Over the past few years the popularity and public familiarity with the concept of “microdosing” has rapidly increased. Microdosing consists of taking a low, sub-perceptual dose of a psychedelic drug, most often psilocybin or lysergic acid diethylamide (commonly known as mushrooms and LSD, respectively), typically twice a week. What used to be a fringe practice in the tech offices of Silicon Valley has become a popular topic of interest and practice in the general population. People who microdose claim it has numerous beneficial effects on their mental health--particularly in regard to their mood, creativity, and cognitive capabilities. Yet, until now, there has been no placebo-controlled, double-blind studies to empirically test whether or not microdosing, specifically with LSD, actually has these positive effects that users report. The Human Behavioral Pharmacology Lab enrolled 20 healthy young adults in an experimental study to do just that. Participants attended 4 laboratory sessions during which they received 0 (placebo), 6.5, 13, or 26 μg of LSD in a randomized order at ≥1-week intervals.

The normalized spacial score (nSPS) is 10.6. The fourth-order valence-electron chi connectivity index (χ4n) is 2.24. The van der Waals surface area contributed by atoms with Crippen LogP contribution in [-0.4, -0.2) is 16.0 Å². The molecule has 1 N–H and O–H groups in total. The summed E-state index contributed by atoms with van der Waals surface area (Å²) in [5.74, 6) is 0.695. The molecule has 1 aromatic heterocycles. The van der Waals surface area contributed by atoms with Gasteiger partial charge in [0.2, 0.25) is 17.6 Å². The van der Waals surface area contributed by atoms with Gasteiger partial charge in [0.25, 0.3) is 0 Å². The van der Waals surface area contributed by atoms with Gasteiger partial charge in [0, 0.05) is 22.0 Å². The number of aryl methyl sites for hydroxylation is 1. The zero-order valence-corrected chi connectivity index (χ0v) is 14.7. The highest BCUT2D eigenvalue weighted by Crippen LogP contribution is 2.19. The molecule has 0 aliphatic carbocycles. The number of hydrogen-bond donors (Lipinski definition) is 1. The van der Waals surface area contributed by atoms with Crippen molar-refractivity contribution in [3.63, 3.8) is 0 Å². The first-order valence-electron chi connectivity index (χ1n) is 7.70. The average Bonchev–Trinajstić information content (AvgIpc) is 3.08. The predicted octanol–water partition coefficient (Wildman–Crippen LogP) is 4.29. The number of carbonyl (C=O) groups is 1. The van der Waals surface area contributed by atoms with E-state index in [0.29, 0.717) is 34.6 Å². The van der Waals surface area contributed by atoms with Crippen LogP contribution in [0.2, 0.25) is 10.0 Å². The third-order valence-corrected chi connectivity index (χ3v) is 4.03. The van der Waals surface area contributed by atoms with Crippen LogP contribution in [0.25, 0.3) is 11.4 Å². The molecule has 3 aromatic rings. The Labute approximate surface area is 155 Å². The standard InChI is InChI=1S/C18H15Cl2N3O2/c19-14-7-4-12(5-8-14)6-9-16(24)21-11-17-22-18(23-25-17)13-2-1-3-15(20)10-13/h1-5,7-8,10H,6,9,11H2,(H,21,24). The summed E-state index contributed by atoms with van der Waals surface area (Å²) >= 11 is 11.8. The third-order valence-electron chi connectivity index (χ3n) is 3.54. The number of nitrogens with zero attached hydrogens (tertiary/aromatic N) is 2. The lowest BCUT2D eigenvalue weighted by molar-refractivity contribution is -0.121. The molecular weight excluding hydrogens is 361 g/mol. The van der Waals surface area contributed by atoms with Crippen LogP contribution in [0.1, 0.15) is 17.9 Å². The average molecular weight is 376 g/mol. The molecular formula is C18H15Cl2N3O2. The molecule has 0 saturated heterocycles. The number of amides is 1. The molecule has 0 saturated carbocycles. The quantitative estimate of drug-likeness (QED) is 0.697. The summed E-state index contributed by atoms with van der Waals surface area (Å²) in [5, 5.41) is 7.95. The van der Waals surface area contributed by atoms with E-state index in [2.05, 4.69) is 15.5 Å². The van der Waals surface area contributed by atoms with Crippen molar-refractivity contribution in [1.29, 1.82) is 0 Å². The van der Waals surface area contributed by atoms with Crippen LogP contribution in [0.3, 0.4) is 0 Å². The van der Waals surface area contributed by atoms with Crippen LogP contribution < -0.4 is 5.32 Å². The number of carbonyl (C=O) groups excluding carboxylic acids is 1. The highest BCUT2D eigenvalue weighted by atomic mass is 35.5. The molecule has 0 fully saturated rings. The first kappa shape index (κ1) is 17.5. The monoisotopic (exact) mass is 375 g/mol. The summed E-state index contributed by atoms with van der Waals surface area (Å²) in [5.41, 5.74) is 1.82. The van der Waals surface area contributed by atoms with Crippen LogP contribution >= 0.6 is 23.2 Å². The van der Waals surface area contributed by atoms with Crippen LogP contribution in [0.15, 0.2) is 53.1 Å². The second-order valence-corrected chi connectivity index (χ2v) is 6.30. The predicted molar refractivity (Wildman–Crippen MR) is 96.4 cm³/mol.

We found that LSD produce mild, dose-related subjective effects across the three doses. On the 5-Dimensional Altered States of Consciousness Rating Scale (5D-ASC), participants reported increased feelings of unity and blissfulness on the 13 μg and 26 μg dose relative to placebo, without the sensory disturbances typical of higher doses (aka hallucinations or “trips”). On the Profile of Mood States Questionnaire (POMS), they reported greater feeling of vigor, and a slight increase in anxiety after the 26 μg dose relative to placebo. There were no effects on tasks measuring cognitive and motor functioning, suggesting that these doses could be appropriate for use without impairing daily functioning. Unexpectedly, at the 13 and 26 μg doses, LSD slightly decreased positivity ratings of images with positive emotional content. LSD significantly increased systolic blood pressure from 105.35 mmHg on the placebo session to a peak of 111.5 mmHg at 13 μg and 115.3 mmHg at 26 μg. The 6.5 μg dose did not produce any significant effects as compared to placebo. The study provides a basis for future testing of low repeated doses in individuals with mild depression--a big step!